Merrily Go ‘Round

Past and present collide at Glen Echo Park in Maryland, once the D.C. region’s premier amusement park.


By Rona Marech


Stand below the glimmering art deco entrance sign or watch the original, 1921 carousel spin and you can almost imagine Glen Echo Park in its amusement park heyday. The click click click of the wooden rollercoaster. The summertime throngs sunning themselves at the enormous Crystal Pool. The thump of the bumper cars. The trolley cars clanging to a stop below the giant neon lights.

From 1898, when the first ride opened, through most of the 1960s, Glen Echo was the epitome of a small-town amusement park—a warm-weather escape just a short distance from Washington, D.C. Trolleys departing from Georgetown could reach this leafy enclave in 45 minutes, and through wars and the Depression, the crowds returned season after season. Later, when the amusement park’s popularity dimmed, Glen Echo was reinvented; today the site remains a thriving arts and culture center.

But the park’s history starts long before that—and it contains some darker chapters, too. The story opens in 1888 with the arrival of two brothers, Edward and Edwin Baltzley, in what was then purely rural Maryland. Edwin had made a fortune inventing variations on a seemingly simple kitchen device, the eggbeater. Keen to invest in real estate, the brothers bought 500 acres of land along the Potomac River.

The region was expanding, the middle class was seeking ways to escape the crush of the city, and the brothers envisioned a suburban paradise. It was the age of Chautauqua assemblies—educational religious gatherings that had evolved into dozens of camp-like summer arts and culture retreats scattered across the country. Hoping to capitalize on the movement and lure potential suburbanites, the brothers built a Chautauqua site complete with an 8,000-seat amphitheater and a home for American Red Cross founder Clara Barton, now a national park unit separate from Glen Echo.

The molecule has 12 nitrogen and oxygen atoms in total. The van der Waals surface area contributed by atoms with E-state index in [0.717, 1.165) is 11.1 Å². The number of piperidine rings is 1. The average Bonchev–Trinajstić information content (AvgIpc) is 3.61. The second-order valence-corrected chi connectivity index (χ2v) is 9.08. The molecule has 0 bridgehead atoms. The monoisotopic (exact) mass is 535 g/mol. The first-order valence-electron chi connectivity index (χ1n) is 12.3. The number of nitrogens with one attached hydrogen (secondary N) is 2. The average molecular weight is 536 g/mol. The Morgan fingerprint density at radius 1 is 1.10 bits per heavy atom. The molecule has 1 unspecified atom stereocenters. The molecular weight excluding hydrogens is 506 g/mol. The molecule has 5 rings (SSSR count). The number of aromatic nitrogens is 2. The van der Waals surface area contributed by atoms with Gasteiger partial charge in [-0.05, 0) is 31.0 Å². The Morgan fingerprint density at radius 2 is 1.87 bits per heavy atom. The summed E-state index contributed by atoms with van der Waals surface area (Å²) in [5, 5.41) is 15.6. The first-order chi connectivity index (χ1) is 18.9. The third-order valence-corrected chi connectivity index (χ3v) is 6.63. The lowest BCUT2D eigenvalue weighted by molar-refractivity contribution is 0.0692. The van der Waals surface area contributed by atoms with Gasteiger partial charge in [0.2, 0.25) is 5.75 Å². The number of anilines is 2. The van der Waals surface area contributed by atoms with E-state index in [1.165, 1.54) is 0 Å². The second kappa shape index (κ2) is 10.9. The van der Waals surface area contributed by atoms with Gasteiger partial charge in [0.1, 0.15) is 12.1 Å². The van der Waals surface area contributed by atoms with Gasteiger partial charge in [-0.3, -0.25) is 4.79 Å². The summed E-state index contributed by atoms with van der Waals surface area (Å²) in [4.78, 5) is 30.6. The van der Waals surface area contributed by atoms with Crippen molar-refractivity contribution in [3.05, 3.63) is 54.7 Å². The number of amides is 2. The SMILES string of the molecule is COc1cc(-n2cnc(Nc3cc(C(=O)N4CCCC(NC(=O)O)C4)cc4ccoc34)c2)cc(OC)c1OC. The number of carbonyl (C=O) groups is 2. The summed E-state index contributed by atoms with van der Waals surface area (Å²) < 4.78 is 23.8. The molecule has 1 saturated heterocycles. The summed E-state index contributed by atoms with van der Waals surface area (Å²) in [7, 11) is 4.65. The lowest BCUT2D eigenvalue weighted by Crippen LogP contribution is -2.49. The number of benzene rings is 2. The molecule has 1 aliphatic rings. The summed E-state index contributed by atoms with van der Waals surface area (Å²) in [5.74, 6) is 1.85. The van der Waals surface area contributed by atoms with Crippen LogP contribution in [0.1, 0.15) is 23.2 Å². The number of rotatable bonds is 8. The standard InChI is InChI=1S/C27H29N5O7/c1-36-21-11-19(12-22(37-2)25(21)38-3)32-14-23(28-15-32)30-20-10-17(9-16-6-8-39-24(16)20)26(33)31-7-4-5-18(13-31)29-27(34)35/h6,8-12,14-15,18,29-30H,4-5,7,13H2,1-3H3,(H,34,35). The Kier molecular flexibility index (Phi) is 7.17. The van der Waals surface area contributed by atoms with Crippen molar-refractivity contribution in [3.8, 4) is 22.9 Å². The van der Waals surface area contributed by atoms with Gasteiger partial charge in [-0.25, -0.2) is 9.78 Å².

The 1891 inaugural season was a success, but things quickly went downhill from there. Several factors, including outsize costs, bad weather, and false rumors of a malaria outbreak, doomed the venture. In 1903, the brothers admitted defeat and sold the company.

And so Glen Echo became an amusement park. The trolley company, which had been transporting visitors to the site since 1897, bought Glen Echo in 1911 and transformed it into a full-fledged amusement park that boomed for decades. Each year brought new attractions, from the grand carousel to the bumper car pavilion. The largest roller coaster, the Coaster Dips, gradually expanded until it stretched across the park. The Crystal Pool, with grandstands, underwater lights, and room for 3,000 swimmers, opened in 1931, and soon after, so did the mission-style Spanish Ballroom, a 7,500-square-foot dance hall. Lit up at night, the park’s huge, bright signs and sweeping roller coasters were visible from every direction, beckoning visitors.

But not everyone was invited. “If you were black, you could sit on the trolley car, smell the popcorn, hear the screams from the roller coaster, and see the lights, but you were not allowed to come in,” says Vanessa Smiley, a park ranger at Glen Echo.

To protest the policy, members of the Non-Violent Action Group—a civil rights organization run by Howard University students—staged a sit-in. On June 30, 1960, a group of five African-American students boarded the carousel. They were arrested, but students and neighbors returned, and protests continued all summer.